McDonald's Corp reported a higher-than-expected 4.9 percent rise in April sales at established restaurants on strength in Europe and the United States, and its shares rose 3.4 percent.
The world's biggest fast-food chain has been outperforming its U.S. rivals with help from its new beverage business that offers high-profit drinks like lattes and frappes and its discount Dollar Menus that cover breakfast, lunch and dinner.
McDonald's has nearly 14,000 U.S. restaurants in the United States -- far more than rivals like Burger King and Wendy's/Arby's .
It has more money to spend on advertising and is far ahead of competitors when it comes to selling breakfast. The chain also appeals to a broader set of customers, including retirees, ethnic groups and families.
Brands like Burger King and Yum Brands Inc's Taco Bell are stronger with the young men who frequent fast-food chains, but that group is grappling with unemployment that is far higher than the national rate of 9.9 percent.
McDonald's sales trends have tracked with the health of the U.S. economy. Domestic sales at restaurants open at least 13 months were down 0.7 percent in January and up 0.6 percent in February. As consumer spending ticked up in March, McDonald's U.S. same-store sales jumped 4.2 percent.
April's rise came in at 3.8 percent, following a 6.1 percent rise in April 2009.
Strong demand for beverages, including new McCafe offerings like Frappes, and existing items like Chicken McNuggets boosted April sales, the company said in a statement on Monday.
Analysts said monthly same-store sales hurdles should get easier as McDonald's laps weaker year-ago results.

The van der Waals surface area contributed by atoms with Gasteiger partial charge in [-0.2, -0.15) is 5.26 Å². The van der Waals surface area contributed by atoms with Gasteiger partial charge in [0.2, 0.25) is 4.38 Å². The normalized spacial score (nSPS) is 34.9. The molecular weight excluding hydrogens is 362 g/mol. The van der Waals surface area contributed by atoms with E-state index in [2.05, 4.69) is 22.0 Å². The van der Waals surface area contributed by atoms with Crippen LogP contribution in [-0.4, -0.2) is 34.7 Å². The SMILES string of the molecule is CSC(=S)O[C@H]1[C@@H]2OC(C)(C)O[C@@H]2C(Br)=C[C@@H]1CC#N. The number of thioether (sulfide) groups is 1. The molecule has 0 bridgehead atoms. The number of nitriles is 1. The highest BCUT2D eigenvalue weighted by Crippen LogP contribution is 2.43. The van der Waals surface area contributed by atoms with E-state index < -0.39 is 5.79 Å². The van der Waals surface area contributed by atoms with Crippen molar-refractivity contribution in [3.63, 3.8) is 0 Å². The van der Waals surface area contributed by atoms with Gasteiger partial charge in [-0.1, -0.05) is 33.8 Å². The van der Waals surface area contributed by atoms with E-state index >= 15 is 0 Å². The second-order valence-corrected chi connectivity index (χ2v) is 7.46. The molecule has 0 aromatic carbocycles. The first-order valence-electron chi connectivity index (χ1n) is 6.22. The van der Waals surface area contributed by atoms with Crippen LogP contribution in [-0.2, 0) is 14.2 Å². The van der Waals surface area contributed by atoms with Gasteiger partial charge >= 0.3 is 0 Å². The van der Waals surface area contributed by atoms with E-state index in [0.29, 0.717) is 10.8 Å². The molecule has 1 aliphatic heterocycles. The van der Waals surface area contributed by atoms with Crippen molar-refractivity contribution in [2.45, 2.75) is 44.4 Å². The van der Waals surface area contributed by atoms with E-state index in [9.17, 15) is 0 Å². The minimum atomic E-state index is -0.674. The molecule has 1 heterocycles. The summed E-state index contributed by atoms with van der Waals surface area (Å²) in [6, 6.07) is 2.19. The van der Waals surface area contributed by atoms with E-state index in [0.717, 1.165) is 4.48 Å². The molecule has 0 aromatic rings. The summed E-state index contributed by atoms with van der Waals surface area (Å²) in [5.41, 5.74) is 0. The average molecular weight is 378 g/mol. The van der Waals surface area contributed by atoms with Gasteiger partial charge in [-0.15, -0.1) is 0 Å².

Monthly comparisons for the rest of the year are pretty darn easy. That will help them, Edward Jones analyst Jack Russo told Reuters.
McDonald's shares rose $2.27 to $70.30 in morning trade.
Sales at McDonald's restaurants open at least 13 months were up 5.3 percent in Europe, helped by restaurant renovations, and 3.9 percent in the Asia/Pacific, Middle East and Africa region.
Jefferies & Co analyst Jeff Farmer said in a recent client note that he was looking for global same-restaurant sales to rise 4.9 percent, slightly above Wall Street's call for growth of 4.5 percent.
Farmer's forecast included a 3.8 percent rise in the United States -- below the Street's call for a 4.1 percent increase -- and gains of 4 percent in Europe and 5 percent in Asia/Pacific, Middle East and Africa.
The pace of sales in the United States and Europe, its largest markets, slowed from March levels, as expected.
In March, global same-store sales jumped 5.2 percent. That also included gains of 5.9 percent in Europe and 2.8 percent in Asia/Pacific, Middle East and Africa.
Shares in smaller rival Burger King Holdings Inc were up 4.4 percent. The stock of Wendy's/Arby's Group Inc, which reports quarterly results on Thursday, was up 6.6 percent.
U.S. stocks rallied on Monday after European policymakers agreed to a $1 trillion rescue package to stabilize world financial markets and to help resolve the euro zone debt crisis.
(Reporting by Lisa Baertlein and Dhanya Skariachan; Editing by Lisa Von Ahn, Derek Caney, Dave Zimmerman)